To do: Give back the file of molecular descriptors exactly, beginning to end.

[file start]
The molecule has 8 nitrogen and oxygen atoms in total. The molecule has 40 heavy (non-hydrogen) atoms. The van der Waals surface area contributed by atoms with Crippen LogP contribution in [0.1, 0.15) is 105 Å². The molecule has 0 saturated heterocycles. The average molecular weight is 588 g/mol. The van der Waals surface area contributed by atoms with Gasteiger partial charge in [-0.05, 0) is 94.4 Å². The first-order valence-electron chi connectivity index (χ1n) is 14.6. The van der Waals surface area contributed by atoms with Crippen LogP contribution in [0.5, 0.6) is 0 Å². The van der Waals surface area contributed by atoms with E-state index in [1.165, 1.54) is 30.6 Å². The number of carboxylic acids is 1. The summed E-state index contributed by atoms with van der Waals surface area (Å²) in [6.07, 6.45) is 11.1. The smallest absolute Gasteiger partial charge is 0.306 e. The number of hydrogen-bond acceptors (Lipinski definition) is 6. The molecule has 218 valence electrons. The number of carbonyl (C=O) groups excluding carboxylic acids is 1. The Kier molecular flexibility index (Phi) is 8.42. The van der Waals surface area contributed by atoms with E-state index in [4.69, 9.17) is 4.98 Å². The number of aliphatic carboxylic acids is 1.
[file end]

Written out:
The molecule has 8 nitrogen and oxygen atoms in total. The molecule has 40 heavy (non-hydrogen) atoms. The van der Waals surface area contributed by atoms with Crippen LogP contribution in [0.1, 0.15) is 105 Å². The molecule has 0 saturated heterocycles. The average molecular weight is 588 g/mol. The van der Waals surface area contributed by atoms with Gasteiger partial charge in [-0.05, 0) is 94.4 Å². The first-order valence-electron chi connectivity index (χ1n) is 14.6. The van der Waals surface area contributed by atoms with Crippen LogP contribution in [0.5, 0.6) is 0 Å². The van der Waals surface area contributed by atoms with E-state index in [1.165, 1.54) is 30.6 Å². The number of carboxylic acids is 1. The summed E-state index contributed by atoms with van der Waals surface area (Å²) in [6.07, 6.45) is 11.1. The smallest absolute Gasteiger partial charge is 0.306 e. The number of hydrogen-bond acceptors (Lipinski definition) is 6. The molecule has 218 valence electrons. The number of carbonyl (C=O) groups excluding carboxylic acids is 1. The Kier molecular flexibility index (Phi) is 8.42. The van der Waals surface area contributed by atoms with E-state index in [4.69, 9.17) is 4.98 Å². The number of aliphatic carboxylic acids is 1.